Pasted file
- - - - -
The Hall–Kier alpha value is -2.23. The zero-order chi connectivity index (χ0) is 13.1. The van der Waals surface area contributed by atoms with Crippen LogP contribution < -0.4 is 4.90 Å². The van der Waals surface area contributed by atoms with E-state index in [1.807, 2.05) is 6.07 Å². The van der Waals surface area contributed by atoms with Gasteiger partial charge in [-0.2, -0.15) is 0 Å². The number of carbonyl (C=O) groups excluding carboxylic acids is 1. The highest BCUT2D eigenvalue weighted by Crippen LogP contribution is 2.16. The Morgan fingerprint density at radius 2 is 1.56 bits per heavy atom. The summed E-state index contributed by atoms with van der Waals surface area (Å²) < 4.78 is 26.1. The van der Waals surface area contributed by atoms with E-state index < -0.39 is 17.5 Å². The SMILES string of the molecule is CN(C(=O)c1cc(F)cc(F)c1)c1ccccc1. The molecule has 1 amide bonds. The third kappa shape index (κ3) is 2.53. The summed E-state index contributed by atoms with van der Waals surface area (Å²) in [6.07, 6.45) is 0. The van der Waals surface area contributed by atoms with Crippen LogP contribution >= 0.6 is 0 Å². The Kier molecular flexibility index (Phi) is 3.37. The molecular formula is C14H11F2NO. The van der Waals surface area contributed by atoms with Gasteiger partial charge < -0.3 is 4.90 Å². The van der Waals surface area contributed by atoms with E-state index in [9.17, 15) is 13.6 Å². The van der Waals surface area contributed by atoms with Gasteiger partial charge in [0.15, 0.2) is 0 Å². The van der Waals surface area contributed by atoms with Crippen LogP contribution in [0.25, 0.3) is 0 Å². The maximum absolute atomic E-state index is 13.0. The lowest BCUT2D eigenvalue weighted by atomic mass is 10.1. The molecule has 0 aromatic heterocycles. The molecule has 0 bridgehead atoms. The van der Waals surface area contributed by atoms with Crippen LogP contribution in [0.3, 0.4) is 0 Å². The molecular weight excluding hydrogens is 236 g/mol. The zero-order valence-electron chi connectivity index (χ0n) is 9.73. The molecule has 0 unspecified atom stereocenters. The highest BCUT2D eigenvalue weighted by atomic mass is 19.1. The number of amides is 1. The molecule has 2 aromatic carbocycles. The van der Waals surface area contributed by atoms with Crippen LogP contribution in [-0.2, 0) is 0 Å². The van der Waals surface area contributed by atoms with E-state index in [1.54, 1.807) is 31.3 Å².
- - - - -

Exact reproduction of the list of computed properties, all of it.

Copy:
The Hall–Kier alpha value is -2.23. The zero-order chi connectivity index (χ0) is 13.1. The van der Waals surface area contributed by atoms with Crippen LogP contribution < -0.4 is 4.90 Å². The van der Waals surface area contributed by atoms with E-state index in [1.807, 2.05) is 6.07 Å². The van der Waals surface area contributed by atoms with Gasteiger partial charge in [-0.2, -0.15) is 0 Å². The number of carbonyl (C=O) groups excluding carboxylic acids is 1. The highest BCUT2D eigenvalue weighted by Crippen LogP contribution is 2.16. The Morgan fingerprint density at radius 2 is 1.56 bits per heavy atom. The summed E-state index contributed by atoms with van der Waals surface area (Å²) < 4.78 is 26.1. The van der Waals surface area contributed by atoms with E-state index < -0.39 is 17.5 Å². The SMILES string of the molecule is CN(C(=O)c1cc(F)cc(F)c1)c1ccccc1. The molecule has 1 amide bonds. The third kappa shape index (κ3) is 2.53. The summed E-state index contributed by atoms with van der Waals surface area (Å²) in [6.07, 6.45) is 0. The van der Waals surface area contributed by atoms with Crippen LogP contribution >= 0.6 is 0 Å². The Kier molecular flexibility index (Phi) is 3.37. The molecular formula is C14H11F2NO. The van der Waals surface area contributed by atoms with Gasteiger partial charge < -0.3 is 4.90 Å². The van der Waals surface area contributed by atoms with E-state index in [9.17, 15) is 13.6 Å². The van der Waals surface area contributed by atoms with Gasteiger partial charge in [0.15, 0.2) is 0 Å². The van der Waals surface area contributed by atoms with Crippen LogP contribution in [0.25, 0.3) is 0 Å². The maximum absolute atomic E-state index is 13.0. The lowest BCUT2D eigenvalue weighted by atomic mass is 10.1. The molecule has 0 aromatic heterocycles. The molecule has 0 bridgehead atoms. The van der Waals surface area contributed by atoms with Crippen LogP contribution in [0.3, 0.4) is 0 Å². The molecular weight excluding hydrogens is 236 g/mol. The zero-order valence-electron chi connectivity index (χ0n) is 9.73. The molecule has 0 unspecified atom stereocenters. The highest BCUT2D eigenvalue weighted by atomic mass is 19.1. The number of amides is 1. The molecule has 2 aromatic carbocycles. The van der Waals surface area contributed by atoms with Crippen LogP contribution in [-0.2, 0) is 0 Å². The van der Waals surface area contributed by atoms with E-state index in [1.54, 1.807) is 31.3 Å².